Vitamin A is a large group of allied nutrients. Each of these nutrients bestows us with health benefits, but these benefits may be quite varied and may be taken advantage of in different ways. Vitamin A is a fat-soluble vitamin and helps in certain processes of the body. It is needed for healthy functioning of the immune system.
In addition, the vitamin has a role to play in normal vision and reproduction. Heart, lungs, kidneys and other bodily organs need it to function properly. Epidemiological evidence suggests that a higher dietary intake of vitamin A lowers risks of breast cancer among pre-menopausal women with a positive family history of breast cancer.
What is it and what is it good for?
Vitamin A is found in two forms in nature. The first kind, called preformed vitamin A is found in meat and fish, as well as in poultry and dairy products. The second kind, called provitamin A, is obtained from plant sources such as fruits and vegetables.
According to the National Institutes of Health vitamin A is listed in different ways on food labels. In some places, it may be listed in micrograms (mcg) of retinol activity equivalents (RAE) per day, while in others, it may be found in international units (IU), and not mcg RAE. It is not an easy task to convert these two units. All this confusion occurs because vitamin A is found in many forms. So for example, 900mcg RAE of vitamin A could be equivalent to anywhere from 3,000 to 36,000 IU of vitamin A.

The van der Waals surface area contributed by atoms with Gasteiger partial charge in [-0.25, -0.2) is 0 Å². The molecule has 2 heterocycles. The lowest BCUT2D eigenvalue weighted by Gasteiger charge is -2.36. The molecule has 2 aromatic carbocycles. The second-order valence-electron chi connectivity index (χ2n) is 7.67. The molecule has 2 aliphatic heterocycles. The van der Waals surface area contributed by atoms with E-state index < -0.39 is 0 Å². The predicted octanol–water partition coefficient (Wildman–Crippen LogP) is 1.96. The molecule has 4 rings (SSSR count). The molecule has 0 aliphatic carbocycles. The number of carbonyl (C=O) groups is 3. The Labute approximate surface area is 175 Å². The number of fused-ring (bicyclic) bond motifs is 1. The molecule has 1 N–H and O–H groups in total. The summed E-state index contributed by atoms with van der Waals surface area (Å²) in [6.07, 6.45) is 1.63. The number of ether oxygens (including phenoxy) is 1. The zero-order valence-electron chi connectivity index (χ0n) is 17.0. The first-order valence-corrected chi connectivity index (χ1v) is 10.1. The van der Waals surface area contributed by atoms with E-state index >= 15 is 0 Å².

How do you know if you’re getting enough?
It is rare to have vitamin A deficiency. However, certain groups of people are more likely to suffer from a vitamin A deficiency than others. These groups include premature babies, infants, young children, pregnant women and breastfeeding mothers as well as those who have cystic fibrosis.
Natural foods rich in vitamin A
- Certain types of fish, including salmon
- Organ meats, such as beef liver
- Green leafy vegetables, and green, orange and yellow vegetables
- Fruits including apricots, mangoes and cantaloupe
- Dairy products
Effects of vitamin A on health
Getting enough beta-carotene prevents or slows down age-related macular degeneration, which leads to the loss of central vision, mostly seen in older adults. Studies have also looked at whether vitamin A is associated with curing certain cancers, cataracts and HIV, but haven’t yet been conclusive.
Interactions with medication
Weight loss drugs and certain skin medications can also cause vitamin A deficiency. So, it is essential to check with your doctor before taking it in supplement form, or the amount of vitamin A in your body could build up to harmful levels and can cause birth defects.
The most effective way to meet the daily requirement of essential vitamins is to eat a wide variety of fruits, vegetables, dairy foods, legumes (dried beans), lentils and whole grains. The amount of vitamin your body can consume depends on your age and gender. Your doctor can be the best guide in determining what amount of Vitamin A is best for you.
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